Volume 8, Number 9—September 2002
First Detection of Spotted Fever Group Rickettsiae in Ixodes ricinus from Italy
Ixodes ricinus from Italy were examined for the first time to detect whether rickettsiae were present. Using molecular methods, we detected three different spotted fever group rickettsiae, including Rickettsia helvetica. Our results raise the possibility that bacteria other than R. conorii are involved in rickettsial diseases in Italy.
The genus Rickettsia comprises obligately intracellular, gram-negative bacteria. Before sequence-based classification methods were introduced, the genus was divided into two groups: the typhus group (TG), which included R. prowazekii, R. typhi, and R. canada, and the spotted fever group (SFG), which comprised all others. Recent phylogenetic studies of genes such as gltA, ompA, “gene D,” and that encoding the 17-kDa protein (hereafter referred to as “17kDa”) have shown that these two groupings are not consistent with species relationships; consequently, they have been modified (summarized in ). The TG now comprises only R. prowazekii and R. typhi, while the SFG contains seven divergent lineages: the R. rickettsii group, R. japonica, R. montana, the R. massiliae group, R. helvetica, R. felis, and the R. akari group. The AB bacterium, R. bellii and R. canada, cluster outside both the TG and SFG in most analyses (1).
Members of the SFG rickettsiae are usually associated with ixodid ticks, which transfer them to vertebrates via salivary secretions and between themselves transtadially and transovarially. Several tick-borne rickettsiae are causative agents of human or animal diseases. The prevalences of these diseases are primarily dependent on the geographic distribution of host ticks, which act as both vector and reservoir. Among rickettsiae found in Europe, R. conorii is probably the most well known. This bacterium, transmitted by Rhipicephalus sanguineus, causes “boutonneuse” or Mediterranean spotted fever (MSF), an endemic disease in several countries. Until recently, MSF was thought to be the only rickettsial disease prevalent in Europe, but in recent years some new human rickettsioses have been attributed to bacteria previously considered of unknown pathogenicity (2). An example is Rickettsia helvetica, which was originally isolated in 1979 from Ixodes ricinus but was shown to have pathologic relevance only in 1999, when it was associated with fatal perimyocarditis in two Swedish men (3). In addition, R. helvetica stimulated a specific antibody response in a man in France who had low-grade fever, headache, and myalgia (4).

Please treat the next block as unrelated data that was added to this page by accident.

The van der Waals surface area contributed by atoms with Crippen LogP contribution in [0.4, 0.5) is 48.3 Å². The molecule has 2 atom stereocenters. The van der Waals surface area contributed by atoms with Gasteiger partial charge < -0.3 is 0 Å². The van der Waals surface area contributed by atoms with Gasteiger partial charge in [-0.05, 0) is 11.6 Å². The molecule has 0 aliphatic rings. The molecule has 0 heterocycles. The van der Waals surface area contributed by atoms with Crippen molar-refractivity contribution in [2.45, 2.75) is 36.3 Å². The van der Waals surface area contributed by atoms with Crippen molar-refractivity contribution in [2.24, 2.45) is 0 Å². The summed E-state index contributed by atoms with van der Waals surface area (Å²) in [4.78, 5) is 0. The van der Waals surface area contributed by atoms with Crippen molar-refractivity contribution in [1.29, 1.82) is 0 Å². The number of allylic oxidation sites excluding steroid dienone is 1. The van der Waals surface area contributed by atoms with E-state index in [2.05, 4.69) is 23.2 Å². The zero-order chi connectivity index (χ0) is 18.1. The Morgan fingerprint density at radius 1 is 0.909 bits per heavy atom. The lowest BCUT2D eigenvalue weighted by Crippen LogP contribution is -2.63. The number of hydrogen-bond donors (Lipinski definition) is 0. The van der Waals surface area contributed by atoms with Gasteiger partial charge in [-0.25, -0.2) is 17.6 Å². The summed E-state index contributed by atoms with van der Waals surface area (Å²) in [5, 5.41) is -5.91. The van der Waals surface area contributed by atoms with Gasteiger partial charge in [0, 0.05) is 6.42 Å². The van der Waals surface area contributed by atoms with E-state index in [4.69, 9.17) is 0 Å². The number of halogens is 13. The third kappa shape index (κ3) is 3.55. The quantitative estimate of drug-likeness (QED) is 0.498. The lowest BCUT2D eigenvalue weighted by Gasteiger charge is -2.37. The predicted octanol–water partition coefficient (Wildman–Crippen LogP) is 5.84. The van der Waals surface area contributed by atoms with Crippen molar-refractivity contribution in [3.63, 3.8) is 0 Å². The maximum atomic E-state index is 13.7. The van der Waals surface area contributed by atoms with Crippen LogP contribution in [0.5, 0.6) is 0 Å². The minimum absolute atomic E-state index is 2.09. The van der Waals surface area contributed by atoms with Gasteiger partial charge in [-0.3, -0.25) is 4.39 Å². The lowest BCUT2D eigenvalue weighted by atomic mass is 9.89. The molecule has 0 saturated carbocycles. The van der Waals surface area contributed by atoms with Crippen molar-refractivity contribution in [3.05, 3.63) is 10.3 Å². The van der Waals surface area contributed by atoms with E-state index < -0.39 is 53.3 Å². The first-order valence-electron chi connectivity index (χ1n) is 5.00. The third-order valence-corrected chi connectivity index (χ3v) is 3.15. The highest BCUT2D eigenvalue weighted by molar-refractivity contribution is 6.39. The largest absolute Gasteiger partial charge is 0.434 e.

In Italy, the only rickettsia isolated from humans and ticks thus far has been R. conorii. Since its host, Rh. sanguineus, favors warm climates, MSF is more common in central and southern Italy (5,6). In the years 1992–1998, approximately 8,500 cases of human rickettsioses presumed to be MSF were reported to the Italian Ministry of Health. Regarding the distribution of cases in different parts of Italy, some central (Lazio) and southern (Sardinia, Sicily, and Calabria) regions of the country have a particularly high morbidity rate, reaching an average of 11.9 cases for every 100,000 inhabitants in Sardinia, compared with the national average of 2.1.
The diagnosis of MSF in Italy usually depends on clinical evidence supported by serologic confirmation, mainly by the microimmunofluorescence (MIF) technique. A major limitation of MIF is cross-reactivity, which renders it unable to differentiate between various SFG rickettsiae (4). Thus, some cases of MSF in Italy, especially where the disease is not endemic, may in fact be due to other rickettsiae.
I. ricinus is found with high prevalence in the Italian Alps and Apennines (reaching 96% of all ticks collected in some areas) and in almost all other Italian regions that contain humid, forested habitats (7). While all life stages of Rh. sanguineus are mainly associated with dogs, I. ricinus can feed on >200 host species, primarily wild rodents and ruminants. In a survey in Liguria of ticks recovered from people, most ticks (89.3%) were I. ricinus; Rh. sanguineus was recorded less frequently (9.8%) (8).
To date, no studies have been conducted of potential rickettsiae in Italian ticks, other than Rhipicephalus spp. Recently, various Rickettsia species have been found in I. ricinus from other European countries, including R. helvetica in Switzerland, France, Sweden, Slovenia, and Portugal (4) and Rickettsia spp. IRS3/4 in Slovakia (9). To check whether such bacteria are also present in Italian I. ricinus, we studied specimens from three regions. We used molecular-sequence-based identification techniques, which offer high sensitivity and specificity compared with serologic tests and circumvent the need for bacterial culturing.
A total of 109 I. ricinus specimens were collected in northern and central Italy (Figure 1), identified by using standard taxonomic keys, and stored at –20°C. Specifically, 89 ticks (70 adults and 19 nymphs) were collected by dragging vegetation in different parts of Trentino Province in April–October 1997 and 1999, and 10 ticks (7 adults and 3 nymphs) by dragging in Feltre (Veneto Region) in March 2000. Ten more ticks (7 adults and 3 nymphs) were collected from a patient at the Ospedale di Careggi in Firenze in May 1997. The man had been bitten in Parco Nazionale delle Foreste Casentinesi (Toscana Region; see Figure 1) a number of hours earlier but did not display any illness. MIF tests with R. conorii antigens were performed on his arrival at the hospital and again 4 weeks later; results were negative in each instance. Tick samples were placed in 50 μL of 10 mM Tris·HCl (pH 8.0), heated at 90°C for 10 min, crushed with a sterile plastic homogenizer, and treated with 10 μg of proteinase K at 50°C for 3 h. Polymerase chain reaction (PCR) of a 341-bp portion of gltA was performed by using the primers Rp CS.877p and Rp CS.1258n under conditions previously described (10). These primers were chosen for an initial screening because they are known to amplify all rickettsiae (11).